The Senate is just as easy to rate — with opposite results. Their sole achievement has been sitting on House-passed legislation. In fact, it has become known as the DOA chamber since its members have repeatedly stated that House bills are “dead on arrival.” The EITC (sponsored by Rep. Tom Quigley), Fair Share Act (Rep. Schroder) and gaming bill (Rep. Mike Vereb) are just a few of the victims. Of the bills the House has passed, NOT ONE has seen the light of day in the Senate.
One sad result? It was just announced that a Catholic school is closing in Senate Majority Leader Dominic Pileggi’s Delaware County district. One has to wonder that if the Senate hadn’t played games with the EITC expansion bill — which passed the House 191-7, and would have enabled parents to receive privately-funded scholarships via participating businesses — maybe the school would still be open, and the taxpayers wouldn’t be on the hook for educating 100 more students in public schools.
And why was it held up? So that Senate Bill 1, a low-income school choice bill with absolutely no chance of passing, could be kept alive in the Senate. How Pileggi sells that to his constituents is anyone’s guess.
GRADE: F — kind of like Flounder’s 0.2 GPA.
But now we get to Tom Corbett — the Blutarsky of Pennsylvania. Thus far, he receives a 0.0 GPA because it’s been one failure of leadership after another.
* Like Rendell, he used The People’s Money to bail out the private Philadelphia Shipyard so that it could build ships — with no buyers!
* Like Rendell, he decided to use $20 million of taxpayer money to renovate the Yankees’ minor league ballpark in Scranton — yes, the same Yanks organization that is the wealthiest franchise in America
* Told the media, “I’ve been down in Philadelphia a lot — you just don’t know about it,” begging the question of whether he is, in fact, the nation’s first Spy-Governor. (NOTE: the last time a governor held secret meetings regarding Philadelphia, it was Rendell’s effort to bail out the Inquirer and Daily News. Coverts ops are better left to the CIA.)
* Raised the salaries of his staff, who now average $13,000 per year more than counterparts under Rendell
* Wants to raise the Lt. Governor’s budget by nearly 50 percent
* Put forth no solution on his mega-campaign promise to privatize the state liquor stores — providing huge momentum to the clerks’ union
* Was perceived as untruthful concerning his state car. In responding to a media question, he said he was still using Rendell’s former car, but failed to mention that he was taking delivery of four new SUV’s that same day — at a cost of $187,000
* Took elimination of collective bargaining off the table — before negotiating with the state employee unions — without getting anything in return
* Has not addressed the ballooning pension bomb threatening Pennsylvania’s solvency
* Made no attempt to stop the 25-percent toll increase at the Delaware River Port Authority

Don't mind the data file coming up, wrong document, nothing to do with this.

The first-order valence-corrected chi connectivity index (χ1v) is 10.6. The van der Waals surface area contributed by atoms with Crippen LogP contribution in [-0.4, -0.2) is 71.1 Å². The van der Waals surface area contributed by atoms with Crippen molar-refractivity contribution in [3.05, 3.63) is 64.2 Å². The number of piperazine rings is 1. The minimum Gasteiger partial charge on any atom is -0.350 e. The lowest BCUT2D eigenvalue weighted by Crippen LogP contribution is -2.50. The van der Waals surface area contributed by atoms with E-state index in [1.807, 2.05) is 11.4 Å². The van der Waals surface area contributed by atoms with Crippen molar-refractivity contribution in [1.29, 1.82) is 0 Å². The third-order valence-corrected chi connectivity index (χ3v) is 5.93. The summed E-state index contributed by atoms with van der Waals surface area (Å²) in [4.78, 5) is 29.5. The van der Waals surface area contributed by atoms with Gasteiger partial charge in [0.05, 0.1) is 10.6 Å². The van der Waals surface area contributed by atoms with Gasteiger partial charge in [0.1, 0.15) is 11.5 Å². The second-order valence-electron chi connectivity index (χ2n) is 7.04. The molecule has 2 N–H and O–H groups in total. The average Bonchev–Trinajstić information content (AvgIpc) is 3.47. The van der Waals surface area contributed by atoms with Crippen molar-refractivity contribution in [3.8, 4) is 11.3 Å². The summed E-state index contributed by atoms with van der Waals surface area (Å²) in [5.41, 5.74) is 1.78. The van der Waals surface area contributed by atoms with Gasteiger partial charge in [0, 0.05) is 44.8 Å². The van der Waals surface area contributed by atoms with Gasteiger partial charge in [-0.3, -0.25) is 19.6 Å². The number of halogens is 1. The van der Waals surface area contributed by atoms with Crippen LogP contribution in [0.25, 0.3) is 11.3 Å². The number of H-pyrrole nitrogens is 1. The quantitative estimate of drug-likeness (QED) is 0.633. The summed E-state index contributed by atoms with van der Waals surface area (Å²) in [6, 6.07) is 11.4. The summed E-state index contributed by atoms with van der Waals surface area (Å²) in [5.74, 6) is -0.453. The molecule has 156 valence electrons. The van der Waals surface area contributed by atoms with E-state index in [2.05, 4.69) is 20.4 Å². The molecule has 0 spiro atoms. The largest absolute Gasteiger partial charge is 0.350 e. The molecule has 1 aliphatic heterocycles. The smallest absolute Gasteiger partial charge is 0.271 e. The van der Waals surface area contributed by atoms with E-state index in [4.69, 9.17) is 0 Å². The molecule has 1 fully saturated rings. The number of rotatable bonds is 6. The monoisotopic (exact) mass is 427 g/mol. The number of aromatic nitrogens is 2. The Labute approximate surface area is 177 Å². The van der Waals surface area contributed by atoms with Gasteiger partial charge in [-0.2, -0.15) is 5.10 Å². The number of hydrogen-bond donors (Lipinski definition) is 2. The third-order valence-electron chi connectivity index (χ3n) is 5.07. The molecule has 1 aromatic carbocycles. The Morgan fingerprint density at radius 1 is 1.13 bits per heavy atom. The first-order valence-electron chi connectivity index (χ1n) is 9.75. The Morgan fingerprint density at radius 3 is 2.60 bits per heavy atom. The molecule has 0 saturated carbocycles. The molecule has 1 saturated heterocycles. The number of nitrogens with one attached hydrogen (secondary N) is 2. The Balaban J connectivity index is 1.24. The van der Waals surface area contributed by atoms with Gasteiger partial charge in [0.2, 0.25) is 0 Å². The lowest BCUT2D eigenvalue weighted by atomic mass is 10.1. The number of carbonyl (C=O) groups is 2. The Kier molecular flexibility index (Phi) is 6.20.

* Stacked the DRPA and PRPA with contributors, lawyers, lobbyists and political insiders
* Was silent on the controversy involving his Secretary of Health — who didn’t like the eggs he was served at a longtime Harrisburg eatery — and never responded to the owner’s request for justice after the Secretary abused his power
* Did not fill his cabinet for months, despite the 11 weeks of transition after the election, putting a hard stop to policy initiatives
* Did not hold a press conference for a similar amount of time, becoming known as “Governor MIA”
* Killed Right to Work legislation when a top aide stated that it could never pass in Pennsylvania — infuriating GOP legislators who were circulating such legislation
* Was absent on the school choice front, helping to throw that issue into complete disarray — to the delight of the teachers’ unions, who didn’t have to lift a finger in opposition
* Made no attempt to bring business and labor together in calling for a reduction in the nation’s second-highest corporate income tax — a quantifiable job killer
* Infuriated the press by locking them out of an event to which they were invited
* Has made no attempt to increase demand for clean, low-cost natural gas to power state building and cars, instead establishing a “Blue Ribbon” commission to study the obvious.
In short, Tom Corbett has made former Governor Tom Ridge look like Chris Christie. In refusing to use his office as a bully pulpit and barnstorm the state to sell his ideas, Corbett has allowed himself to be perceived as weak and disorganized. And weakness invites aggression, nowhere more so than politics. So now he finds his agenda under attack not just by the Democrats, but his own party.
As bleak as it is for the Governor, it’s not over yet. As Blutarsky said, “Nothing is over until we decide it is! Was it over when the Germans bombed Pearl Harbor? Hell no!”
It’s not too late for Tom Corbett to right his ship, though it will take massive political will from him to do so. But with every day that goes by without that leadership, his journey becomes that much more difficult.
The fall usually sees a relatively light legislative calendar, so the window to push his vision will be narrow. And forget 2012, as legislators are loathe to take up any controversial issue in an election year — especially one that will see the Democrats, in all likelihood, take back five or more seats, even with the GOP’s redistricting advantages.
A wise man once said: If you’re afraid of getting a rotten apple, don’t go to the barrel. Get it off the tree. The voters thought they did just that.
The open question is what kind of apple they really picked.
Chris Freind is an independent columnist, television commentator, and investigative reporter who operates his own news bureau, www.FreindlyFireZone.com. Readers of his column, “Freindly Fire,” hail from six continents, thirty countries and all fifty states. His work has been referenced in numerous publications including The Wall Street Journal, National Review Online, foreign newspapers, and in Dick Morris’ recent bestseller “Catastrophe.” Freind, whose column appears regularly in Philadelphia Magazine and nationally in Newsmax, also serves as a frequent guest commentator on talk radio and state/national television, most notably on FOX Philadelphia. He can be reached at CF@FreindlyFireZone.com.